Gibbs Spotlight: Wenwen Cheng, Landscape Architecture

In Fall 2020, GCA assistant to the directors Camille Germany (C), sat down with Wenwen Cheng (W), a new Landscape Architecture professor at OU! Wenwen shared the current projects she is working on and her teaching strategies! Read on for highlights, or click the link below to access the full podcast. 

C: Hi Wenwen, how are you doing? 

W: I’m good! A little bit busy preparing for my new position and moving to Norman. Really excited about it! Thank you for having me here today!  

C: When did you first become interested in working for the Christopher C. Gibbs College of Architecture, and what aspects of OU and the College interested you the most? 

W: I started my job search last winter (2019), and I looked at all the LA programs at different universities. The job description at Gibbs caught my eye among all the universities on the list. Later on, I got an offer for the onsite interview for an assistant professor position in Landscape Architecture. I met faculty members and college leaders of Gibbs College of Architecture. I felt there were great opportunities for me to collaborate in both research and design projects. I met several student representatives while visiting, and I could feel their strong motivation and enthusiasm in studying Landscape Architecture here. I remembered a group of students from landscape architecture, urban planning, and architecture were working together for their competition project. I could see good collaboration among them with different perspectives based on their backgrounds. Overall, I feel the interaction between faculties and students and the working atmosphere attracted me to the job.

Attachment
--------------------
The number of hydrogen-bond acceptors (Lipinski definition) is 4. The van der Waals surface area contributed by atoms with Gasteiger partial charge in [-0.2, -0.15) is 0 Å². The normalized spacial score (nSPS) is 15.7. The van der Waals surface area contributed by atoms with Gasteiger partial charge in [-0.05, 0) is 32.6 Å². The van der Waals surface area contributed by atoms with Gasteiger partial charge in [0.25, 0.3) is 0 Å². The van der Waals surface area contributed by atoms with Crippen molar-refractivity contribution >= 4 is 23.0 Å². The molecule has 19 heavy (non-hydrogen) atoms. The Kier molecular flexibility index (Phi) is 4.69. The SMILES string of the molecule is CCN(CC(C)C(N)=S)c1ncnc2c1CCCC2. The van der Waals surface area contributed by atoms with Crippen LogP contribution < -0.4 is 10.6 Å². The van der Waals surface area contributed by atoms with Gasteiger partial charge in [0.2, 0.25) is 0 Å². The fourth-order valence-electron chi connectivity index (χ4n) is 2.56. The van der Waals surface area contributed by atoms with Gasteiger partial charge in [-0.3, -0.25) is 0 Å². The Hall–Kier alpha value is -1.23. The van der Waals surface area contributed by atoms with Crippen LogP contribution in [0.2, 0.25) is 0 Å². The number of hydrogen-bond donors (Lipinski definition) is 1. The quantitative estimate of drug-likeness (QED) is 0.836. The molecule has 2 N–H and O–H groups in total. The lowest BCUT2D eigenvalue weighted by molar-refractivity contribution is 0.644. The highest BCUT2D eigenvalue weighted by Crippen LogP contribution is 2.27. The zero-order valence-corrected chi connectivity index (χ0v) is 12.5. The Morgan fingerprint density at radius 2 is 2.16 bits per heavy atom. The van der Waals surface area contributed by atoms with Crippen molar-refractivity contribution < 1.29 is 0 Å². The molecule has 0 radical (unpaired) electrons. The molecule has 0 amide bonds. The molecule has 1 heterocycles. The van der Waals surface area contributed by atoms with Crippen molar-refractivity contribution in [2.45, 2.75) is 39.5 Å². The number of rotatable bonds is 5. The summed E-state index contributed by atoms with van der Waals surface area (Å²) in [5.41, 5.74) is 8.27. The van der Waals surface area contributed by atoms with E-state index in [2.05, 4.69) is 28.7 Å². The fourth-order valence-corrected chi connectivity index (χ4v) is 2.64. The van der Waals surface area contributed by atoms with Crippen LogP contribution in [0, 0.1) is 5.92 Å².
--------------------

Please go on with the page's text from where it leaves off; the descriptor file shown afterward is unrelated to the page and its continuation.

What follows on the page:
C: We are so excited to see all of your contributions in action here. What current project(s) are you working on or have you recently worked on? 

W: My research expertise is how urban microclimates can be modified by landscape research and design to enhance the quality of life. I have a few ongoing research projects, and some I just finished. One project was to estimate the Individual Exposure to UVR (ultraviolet radiation) in the landscape. I developed and validated an approach of using multi-UVR sensors to estimate human UVR receipts in different seasons. In another project, in collaboration with Dr. Robert Brown and Dr. J.O. Spengler from Texas A&M (TAMU), we evaluated current heat indices and pointed out their shortages in reflecting the actual thermal condition of young athletes. Two papers relating to these projects were just finished this summer, and they are under review now.

For another project, I’m collaborating with Dr. Robert Brown and Dr. Dongying Li from TAMU in discovering heat-related mental health issues in low-income public housing neighborhoods. I consulted a landscape design project this summer at a suburban waterfront park near Nueces River in Camp Wood, TX. The biggest issue for this area is illegal dumping. We are trying to find a strategy of reusing/ recycling trash/ garbage through innovative ecological design to protect the ecological system and improve local land value at the same time.